Black and white workers on a South African mine.

ZIMSEC O Level History Notes: South Africa 1867 – 1910: Treatment of Mine Workers

  • The gold mine owners borrowed lessons from the Kimberly experience
  • Workers were employed on a contract basis as they would be easier to regulate and discipline
  • The labour force was divided discriminately into two:
  • Africans who were lowly skilled to semiskilled and
  • white settlers who were very skilled and experienced
  • The wages were also divided with Africans getting very little whilst whites demanded high wages
  • About 100 000 African men were contracted to do the hard labour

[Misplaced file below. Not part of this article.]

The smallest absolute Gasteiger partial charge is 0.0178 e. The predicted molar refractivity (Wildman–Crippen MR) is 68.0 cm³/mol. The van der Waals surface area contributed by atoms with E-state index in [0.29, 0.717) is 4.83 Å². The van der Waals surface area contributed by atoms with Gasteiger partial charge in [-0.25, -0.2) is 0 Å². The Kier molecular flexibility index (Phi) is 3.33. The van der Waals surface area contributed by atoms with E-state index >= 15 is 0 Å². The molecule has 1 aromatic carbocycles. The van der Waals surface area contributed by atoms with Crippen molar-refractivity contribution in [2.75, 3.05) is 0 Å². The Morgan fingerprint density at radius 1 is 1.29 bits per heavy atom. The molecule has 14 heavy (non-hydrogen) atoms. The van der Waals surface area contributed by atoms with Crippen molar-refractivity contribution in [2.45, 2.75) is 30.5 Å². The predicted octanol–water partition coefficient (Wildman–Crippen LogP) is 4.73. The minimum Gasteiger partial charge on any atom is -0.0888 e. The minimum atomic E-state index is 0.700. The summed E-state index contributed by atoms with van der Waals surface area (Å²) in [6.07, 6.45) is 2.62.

• The mining groups put a low ceiling on the wages of natives
  • However there was no limit for the wages for whites as they had to compete with the wages of those in North America and Australia
  • The compounds were the gold mine workers lived were characterized by poor living conditions such as over crowdedness and poor sanitation
  • Men slept in male dormitories away from their families
  • Mine workers also worked in very poor conditions such as poor ventilation in mines, poor lighting and no running water
  • They were not given adequate protective gear and were exposed to many work related injuries and accidents
  • They also were not compensated for any injuries incurred at work
  • African workers were subjected to long waking hours of hard labour whilst Europeans had supervisory jobs
  • The workers were also subjected to harsh treatment such as whipping and other forms of punishment
  • African were burdened by heavy taxes and it forced them to seek employment in the gold mines so that they could pay taxes

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